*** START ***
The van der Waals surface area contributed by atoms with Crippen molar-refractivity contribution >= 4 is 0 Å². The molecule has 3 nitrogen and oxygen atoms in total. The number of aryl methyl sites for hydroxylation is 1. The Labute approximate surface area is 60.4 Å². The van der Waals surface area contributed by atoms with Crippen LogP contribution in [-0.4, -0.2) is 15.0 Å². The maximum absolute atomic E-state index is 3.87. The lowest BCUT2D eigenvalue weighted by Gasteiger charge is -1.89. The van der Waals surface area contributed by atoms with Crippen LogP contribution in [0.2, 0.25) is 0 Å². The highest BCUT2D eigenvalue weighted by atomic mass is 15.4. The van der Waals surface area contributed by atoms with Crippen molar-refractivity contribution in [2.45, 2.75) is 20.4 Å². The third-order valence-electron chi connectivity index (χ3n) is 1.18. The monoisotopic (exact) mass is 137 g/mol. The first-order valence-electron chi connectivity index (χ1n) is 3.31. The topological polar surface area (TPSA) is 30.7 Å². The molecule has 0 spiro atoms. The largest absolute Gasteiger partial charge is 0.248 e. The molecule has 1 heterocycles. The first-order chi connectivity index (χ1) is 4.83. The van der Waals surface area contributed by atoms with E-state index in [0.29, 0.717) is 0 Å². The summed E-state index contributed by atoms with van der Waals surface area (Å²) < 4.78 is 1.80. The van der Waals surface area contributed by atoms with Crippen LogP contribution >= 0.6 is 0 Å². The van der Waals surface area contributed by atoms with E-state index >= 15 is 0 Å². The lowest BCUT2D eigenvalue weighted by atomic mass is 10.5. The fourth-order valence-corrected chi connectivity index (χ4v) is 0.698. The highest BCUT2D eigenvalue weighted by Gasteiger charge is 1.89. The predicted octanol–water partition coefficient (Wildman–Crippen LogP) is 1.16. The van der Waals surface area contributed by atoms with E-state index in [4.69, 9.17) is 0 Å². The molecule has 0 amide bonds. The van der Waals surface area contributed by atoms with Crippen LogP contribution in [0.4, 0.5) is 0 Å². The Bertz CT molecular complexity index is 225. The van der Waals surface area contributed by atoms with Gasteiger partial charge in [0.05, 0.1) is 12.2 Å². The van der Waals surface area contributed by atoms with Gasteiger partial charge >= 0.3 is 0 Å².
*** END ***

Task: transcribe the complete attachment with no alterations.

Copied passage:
The van der Waals surface area contributed by atoms with Crippen molar-refractivity contribution >= 4 is 0 Å². The molecule has 3 nitrogen and oxygen atoms in total. The number of aryl methyl sites for hydroxylation is 1. The Labute approximate surface area is 60.4 Å². The van der Waals surface area contributed by atoms with Crippen LogP contribution in [-0.4, -0.2) is 15.0 Å². The maximum absolute atomic E-state index is 3.87. The lowest BCUT2D eigenvalue weighted by Gasteiger charge is -1.89. The van der Waals surface area contributed by atoms with Crippen LogP contribution in [0.2, 0.25) is 0 Å². The highest BCUT2D eigenvalue weighted by atomic mass is 15.4. The van der Waals surface area contributed by atoms with Crippen molar-refractivity contribution in [2.45, 2.75) is 20.4 Å². The third-order valence-electron chi connectivity index (χ3n) is 1.18. The monoisotopic (exact) mass is 137 g/mol. The first-order valence-electron chi connectivity index (χ1n) is 3.31. The topological polar surface area (TPSA) is 30.7 Å². The molecule has 0 spiro atoms. The largest absolute Gasteiger partial charge is 0.248 e. The molecule has 1 heterocycles. The first-order chi connectivity index (χ1) is 4.83. The van der Waals surface area contributed by atoms with E-state index in [0.29, 0.717) is 0 Å². The summed E-state index contributed by atoms with van der Waals surface area (Å²) < 4.78 is 1.80. The van der Waals surface area contributed by atoms with Crippen LogP contribution >= 0.6 is 0 Å². The van der Waals surface area contributed by atoms with E-state index >= 15 is 0 Å². The lowest BCUT2D eigenvalue weighted by atomic mass is 10.5. The fourth-order valence-corrected chi connectivity index (χ4v) is 0.698. The highest BCUT2D eigenvalue weighted by Gasteiger charge is 1.89. The predicted octanol–water partition coefficient (Wildman–Crippen LogP) is 1.16. The van der Waals surface area contributed by atoms with E-state index in [4.69, 9.17) is 0 Å². The molecule has 0 amide bonds. The van der Waals surface area contributed by atoms with Crippen LogP contribution in [0.4, 0.5) is 0 Å². The Bertz CT molecular complexity index is 225. The van der Waals surface area contributed by atoms with Gasteiger partial charge in [0.05, 0.1) is 12.2 Å². The van der Waals surface area contributed by atoms with Gasteiger partial charge >= 0.3 is 0 Å².